Promoting Work: Implications of Raising Social Security’s Early Retirement Age

John A. Turner

WOB#12

Introduction

Preparing for retirement is becoming more challenging for today’s workers as traditional sources of income, such as Social Security and employer-sponsored pensions, are declining while life expectancy and health care costs are rising.  One powerful antidote to income shortfalls in retirement is working longer.  But many analysts believe that the availability of early Social Security benefits at age 62 induces many workers to leave the labor force at or near that time.  In fact, over 50 percent of both men and women do claim Social Security at 62 and the average retirement age is 63 for men and 62 for women.  Therefore, raising Social Security’s Early Eligibility Age (EEA) could encourage many to work longer.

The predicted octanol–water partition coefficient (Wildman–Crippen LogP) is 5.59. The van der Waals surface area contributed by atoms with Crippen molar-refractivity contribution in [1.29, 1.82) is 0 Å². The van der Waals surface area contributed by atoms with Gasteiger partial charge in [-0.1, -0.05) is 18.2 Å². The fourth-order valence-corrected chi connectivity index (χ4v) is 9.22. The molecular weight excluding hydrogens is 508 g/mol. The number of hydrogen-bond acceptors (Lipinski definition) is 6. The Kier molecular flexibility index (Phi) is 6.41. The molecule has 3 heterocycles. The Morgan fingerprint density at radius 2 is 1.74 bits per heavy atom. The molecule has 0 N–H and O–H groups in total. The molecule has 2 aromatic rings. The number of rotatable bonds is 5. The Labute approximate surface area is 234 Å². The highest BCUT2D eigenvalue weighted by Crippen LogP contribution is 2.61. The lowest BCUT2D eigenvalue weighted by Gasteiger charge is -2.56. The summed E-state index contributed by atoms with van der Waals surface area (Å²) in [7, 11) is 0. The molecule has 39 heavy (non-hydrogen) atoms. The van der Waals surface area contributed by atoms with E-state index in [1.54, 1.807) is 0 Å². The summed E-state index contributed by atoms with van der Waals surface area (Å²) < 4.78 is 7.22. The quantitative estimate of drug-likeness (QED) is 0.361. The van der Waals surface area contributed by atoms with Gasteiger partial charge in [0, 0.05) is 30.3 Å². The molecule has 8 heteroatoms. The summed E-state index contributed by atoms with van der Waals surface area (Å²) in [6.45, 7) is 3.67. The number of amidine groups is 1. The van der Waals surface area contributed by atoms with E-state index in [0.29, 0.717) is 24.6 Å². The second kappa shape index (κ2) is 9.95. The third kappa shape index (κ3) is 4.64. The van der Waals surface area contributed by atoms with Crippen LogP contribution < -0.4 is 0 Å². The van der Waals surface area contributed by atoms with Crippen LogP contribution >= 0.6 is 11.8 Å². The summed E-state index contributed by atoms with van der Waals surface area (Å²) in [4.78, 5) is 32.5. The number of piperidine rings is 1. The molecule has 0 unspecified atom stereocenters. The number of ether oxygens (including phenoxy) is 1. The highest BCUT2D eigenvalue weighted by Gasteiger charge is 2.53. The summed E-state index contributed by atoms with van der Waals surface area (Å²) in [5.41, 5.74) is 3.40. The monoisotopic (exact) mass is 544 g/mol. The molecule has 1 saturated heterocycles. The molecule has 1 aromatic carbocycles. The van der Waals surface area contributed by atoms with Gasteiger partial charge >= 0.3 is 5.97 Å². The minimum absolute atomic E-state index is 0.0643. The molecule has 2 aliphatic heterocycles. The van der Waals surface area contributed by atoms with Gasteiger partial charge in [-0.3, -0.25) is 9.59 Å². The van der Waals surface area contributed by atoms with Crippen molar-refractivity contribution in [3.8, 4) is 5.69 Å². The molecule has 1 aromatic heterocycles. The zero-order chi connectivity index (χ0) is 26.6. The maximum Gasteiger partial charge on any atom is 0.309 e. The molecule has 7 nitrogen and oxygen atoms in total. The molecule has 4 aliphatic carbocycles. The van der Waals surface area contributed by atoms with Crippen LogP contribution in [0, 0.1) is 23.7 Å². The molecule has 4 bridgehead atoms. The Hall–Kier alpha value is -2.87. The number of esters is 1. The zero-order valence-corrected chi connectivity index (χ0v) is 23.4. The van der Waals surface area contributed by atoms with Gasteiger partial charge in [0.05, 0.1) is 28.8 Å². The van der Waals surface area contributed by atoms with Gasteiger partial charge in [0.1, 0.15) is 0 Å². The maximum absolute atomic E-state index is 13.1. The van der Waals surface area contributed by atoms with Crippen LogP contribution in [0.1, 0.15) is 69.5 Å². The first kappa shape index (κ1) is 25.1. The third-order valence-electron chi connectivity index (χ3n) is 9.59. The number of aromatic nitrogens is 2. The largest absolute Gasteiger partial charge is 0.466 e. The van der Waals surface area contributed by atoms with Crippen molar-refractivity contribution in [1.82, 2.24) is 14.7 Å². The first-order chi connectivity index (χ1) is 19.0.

This brief addresses the question of whether today’s workers would be able to work longer without undue hardship if the EEA were raised.  Answering this question requires exploring trends in both the health of older workers and the nature of jobs.  In examining these areas, the brief focuses in particular on economically vulnerable groups — women and minorities.